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(November 16, 2005) The pendulum swings again bringing us back to the time of caring about "Retention". In the long economic cycle, concern about "Retention" precedes hyper-competitive Recruiting practices (hinted at by John Sullivan). It follows an uptick of emphasis on employee referral programs.

Things are happening faster this cycle than they did the last.

Retention is the notion that keeping your workforce is a good idea. Attrition, the opposite of Retention, is the rate at which people leave your organization. Retention is the rate at which they stay. Any talk about retention is really just another way of talking about managing Attrition. Most executives don't really want to retain their workforce, they want to avoid the costs associated with Attrition. In general, Attrition is more expensive than Retention because Attrition involves the on-boarding leaning curve.

Retaining people who don't want to stay (or who aren't wanted) is a bad idea. It's just cheaper than recruiting and training their replacements. When supply shortages are severe enough, it's far less expensive than no workers at all.

Since the subject involves so much "doublespeak", it should be no surprise that management and employees see the subject with different lenses. Readers of the Bugler will have seen Spherion's Emerging Workforce Study in yesterday's edition. The study found, among other things, that:

  • 60% of workers rate time and flexibility as a very important factor in retention, but only 35% of employers feel the same.
  • Only 49% of employers rate financial compensation as a very important driver of retention, but 69% of workers believe it is.
  • On average, employers only expect 14% of their workforce to leave in the next year, but Spherion data shows that nearly 40% of U.S. workers intend to find a new job in the next 12 months.
  • Less than half (44%) of U.S. workers believe their companies are taking steps to retain them and nearly a third (31%) believe there is a turnover problem at their company already.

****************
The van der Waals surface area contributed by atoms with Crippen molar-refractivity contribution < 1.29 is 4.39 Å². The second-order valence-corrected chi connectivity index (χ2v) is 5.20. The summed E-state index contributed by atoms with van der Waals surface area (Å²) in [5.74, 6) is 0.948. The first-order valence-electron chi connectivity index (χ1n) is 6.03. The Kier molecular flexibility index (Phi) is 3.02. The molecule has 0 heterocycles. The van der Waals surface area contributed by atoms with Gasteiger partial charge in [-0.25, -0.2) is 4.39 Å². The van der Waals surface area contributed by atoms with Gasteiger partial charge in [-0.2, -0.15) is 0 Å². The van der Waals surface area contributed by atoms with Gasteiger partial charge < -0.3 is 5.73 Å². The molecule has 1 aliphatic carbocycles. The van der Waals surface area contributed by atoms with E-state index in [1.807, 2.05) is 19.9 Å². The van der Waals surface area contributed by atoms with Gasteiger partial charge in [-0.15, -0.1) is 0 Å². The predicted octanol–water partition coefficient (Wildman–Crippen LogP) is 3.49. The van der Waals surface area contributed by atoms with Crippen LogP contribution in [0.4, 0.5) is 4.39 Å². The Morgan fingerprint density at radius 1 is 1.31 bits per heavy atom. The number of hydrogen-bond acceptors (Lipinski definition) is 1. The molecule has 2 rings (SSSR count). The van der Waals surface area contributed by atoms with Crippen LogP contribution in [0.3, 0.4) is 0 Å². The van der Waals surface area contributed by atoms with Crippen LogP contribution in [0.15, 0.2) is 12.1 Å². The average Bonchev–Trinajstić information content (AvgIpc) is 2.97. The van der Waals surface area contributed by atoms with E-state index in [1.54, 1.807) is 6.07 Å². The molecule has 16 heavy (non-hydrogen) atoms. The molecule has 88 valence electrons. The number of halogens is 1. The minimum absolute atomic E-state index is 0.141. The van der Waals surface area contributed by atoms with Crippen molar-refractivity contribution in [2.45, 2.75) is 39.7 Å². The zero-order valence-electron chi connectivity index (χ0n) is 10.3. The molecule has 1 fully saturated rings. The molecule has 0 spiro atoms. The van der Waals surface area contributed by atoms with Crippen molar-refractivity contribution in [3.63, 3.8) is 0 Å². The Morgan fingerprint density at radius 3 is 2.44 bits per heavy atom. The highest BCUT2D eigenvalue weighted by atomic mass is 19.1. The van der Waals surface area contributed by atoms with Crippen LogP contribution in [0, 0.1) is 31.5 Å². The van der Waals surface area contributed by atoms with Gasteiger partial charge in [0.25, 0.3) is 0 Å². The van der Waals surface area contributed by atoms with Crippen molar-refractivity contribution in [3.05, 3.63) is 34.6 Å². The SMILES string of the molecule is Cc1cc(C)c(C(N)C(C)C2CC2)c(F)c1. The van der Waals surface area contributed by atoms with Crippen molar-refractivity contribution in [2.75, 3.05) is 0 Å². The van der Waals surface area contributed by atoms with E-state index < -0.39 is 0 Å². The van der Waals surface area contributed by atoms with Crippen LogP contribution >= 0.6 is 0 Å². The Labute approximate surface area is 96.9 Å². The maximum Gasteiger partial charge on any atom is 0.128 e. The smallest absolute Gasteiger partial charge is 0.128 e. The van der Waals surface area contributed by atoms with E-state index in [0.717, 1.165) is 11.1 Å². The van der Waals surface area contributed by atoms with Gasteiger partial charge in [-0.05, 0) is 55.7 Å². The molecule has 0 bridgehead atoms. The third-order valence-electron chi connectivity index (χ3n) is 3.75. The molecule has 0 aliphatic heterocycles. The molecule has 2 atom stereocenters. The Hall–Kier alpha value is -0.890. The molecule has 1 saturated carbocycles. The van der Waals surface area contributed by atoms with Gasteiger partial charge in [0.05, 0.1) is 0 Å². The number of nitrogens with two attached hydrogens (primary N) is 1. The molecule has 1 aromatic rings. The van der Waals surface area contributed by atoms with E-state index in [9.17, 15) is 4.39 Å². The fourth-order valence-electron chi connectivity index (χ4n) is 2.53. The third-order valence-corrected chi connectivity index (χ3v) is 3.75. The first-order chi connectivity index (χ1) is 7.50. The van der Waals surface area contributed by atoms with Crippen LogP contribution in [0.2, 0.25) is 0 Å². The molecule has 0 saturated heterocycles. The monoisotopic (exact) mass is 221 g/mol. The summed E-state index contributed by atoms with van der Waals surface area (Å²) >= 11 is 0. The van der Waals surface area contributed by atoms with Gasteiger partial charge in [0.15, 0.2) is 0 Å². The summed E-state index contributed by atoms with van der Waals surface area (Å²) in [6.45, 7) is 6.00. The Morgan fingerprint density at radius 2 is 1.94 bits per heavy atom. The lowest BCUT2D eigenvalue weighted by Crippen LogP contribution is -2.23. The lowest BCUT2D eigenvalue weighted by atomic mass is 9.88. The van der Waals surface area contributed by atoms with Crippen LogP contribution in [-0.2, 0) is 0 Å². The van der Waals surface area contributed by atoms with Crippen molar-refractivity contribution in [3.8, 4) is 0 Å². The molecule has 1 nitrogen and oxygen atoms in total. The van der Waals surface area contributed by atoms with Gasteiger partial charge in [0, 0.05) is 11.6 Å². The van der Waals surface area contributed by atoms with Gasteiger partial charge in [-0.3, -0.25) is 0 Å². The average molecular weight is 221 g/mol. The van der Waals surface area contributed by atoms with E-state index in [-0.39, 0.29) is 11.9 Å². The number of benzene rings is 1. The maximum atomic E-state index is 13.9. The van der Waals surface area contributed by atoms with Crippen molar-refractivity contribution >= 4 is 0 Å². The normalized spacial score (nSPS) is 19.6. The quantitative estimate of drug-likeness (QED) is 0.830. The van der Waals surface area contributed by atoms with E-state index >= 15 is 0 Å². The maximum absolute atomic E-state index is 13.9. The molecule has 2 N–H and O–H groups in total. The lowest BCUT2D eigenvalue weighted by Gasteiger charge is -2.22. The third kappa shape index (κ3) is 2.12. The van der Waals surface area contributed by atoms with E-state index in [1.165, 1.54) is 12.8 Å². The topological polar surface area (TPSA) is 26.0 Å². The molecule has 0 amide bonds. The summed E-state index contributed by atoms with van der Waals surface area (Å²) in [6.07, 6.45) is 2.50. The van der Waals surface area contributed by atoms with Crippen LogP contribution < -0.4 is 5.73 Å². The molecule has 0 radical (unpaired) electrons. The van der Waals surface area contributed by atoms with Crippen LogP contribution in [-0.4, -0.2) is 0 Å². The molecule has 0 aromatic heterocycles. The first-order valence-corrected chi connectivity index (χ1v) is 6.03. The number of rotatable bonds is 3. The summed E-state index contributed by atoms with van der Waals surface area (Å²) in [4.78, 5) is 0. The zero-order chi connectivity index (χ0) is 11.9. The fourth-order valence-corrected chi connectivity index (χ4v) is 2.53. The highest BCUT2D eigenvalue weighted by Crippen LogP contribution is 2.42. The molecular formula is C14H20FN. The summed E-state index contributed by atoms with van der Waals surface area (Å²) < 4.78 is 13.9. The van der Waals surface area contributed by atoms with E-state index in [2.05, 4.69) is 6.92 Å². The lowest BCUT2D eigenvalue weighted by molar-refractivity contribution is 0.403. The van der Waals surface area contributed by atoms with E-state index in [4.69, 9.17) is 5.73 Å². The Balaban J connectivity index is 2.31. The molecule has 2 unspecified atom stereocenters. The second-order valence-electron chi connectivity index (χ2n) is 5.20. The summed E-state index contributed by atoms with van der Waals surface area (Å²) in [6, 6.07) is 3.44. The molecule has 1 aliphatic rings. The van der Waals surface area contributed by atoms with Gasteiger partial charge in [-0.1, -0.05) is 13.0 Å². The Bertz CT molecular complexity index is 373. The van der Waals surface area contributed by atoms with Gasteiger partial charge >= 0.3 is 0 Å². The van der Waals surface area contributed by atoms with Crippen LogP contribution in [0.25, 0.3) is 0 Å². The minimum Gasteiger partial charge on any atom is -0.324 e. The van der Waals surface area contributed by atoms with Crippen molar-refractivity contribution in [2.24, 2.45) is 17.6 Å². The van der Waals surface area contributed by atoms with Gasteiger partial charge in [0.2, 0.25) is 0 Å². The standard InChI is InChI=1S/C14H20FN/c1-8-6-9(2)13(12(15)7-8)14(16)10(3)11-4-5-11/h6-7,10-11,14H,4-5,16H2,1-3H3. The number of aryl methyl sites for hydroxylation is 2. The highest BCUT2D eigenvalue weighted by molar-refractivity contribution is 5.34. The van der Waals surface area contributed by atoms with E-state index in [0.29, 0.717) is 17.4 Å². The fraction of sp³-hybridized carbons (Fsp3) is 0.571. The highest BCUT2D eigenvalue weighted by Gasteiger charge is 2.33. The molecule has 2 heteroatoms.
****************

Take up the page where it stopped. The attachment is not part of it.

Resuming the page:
• Only 34% of HR managers mention turnover/retention as a key HR concern.

This chart clearly shows the disconnect between the thinking of the two camps:

Drivers of Retention

Employer View  

 Worker View

1. Management climate (80%)

1. Financial compensation (69%)

2. Supervisor relationship (80%)

2. Benefits (68%)

3. Culture & work environment (65%)  

3. Growth & earning potential (64%)

4. Benefits (61%)

4. Time & flexibility (60%)

5. Growth & earning potential (58%)  

5. Management climate (60%)

6. Training & development (54%)  

6. Supervisor relationship (57%)

7. Financial compensation (49%)  

7. Culture & work environment (54%)

8. Time & flexibility (35%)  

8. Training & development (49%)

While the emerging truth is that job dissatisfaction is highly correlated with keeping a job. (Yes, that's right, those who complain about the job are the most likely to stay.) Spherion's industrial view of the workplace, as shown in the survey, suggests that the reasons that people keep their jobs are at odds with the reasons that their bosses think they do. (We're suggesting that both views are at odds with the real reasons that people keep their jobs. Self-reporting surveys only address the facade, the real motives are harder to know.)

The survey also addresses a range of employment issues in an astonishing demonstration of "bootlicking by a staffing vendor". Like magic, the results of the study are ideally suited to showcase Spherion's strengths as a supplier. In a feat of near magic, Spherion is ideally poised to solve all of the problems identified by the study. For a great demonstration of "drinking your own bathwater", see the rest of the study's results.

- John Sumser © TwoColorHat. All Rights Reserved.

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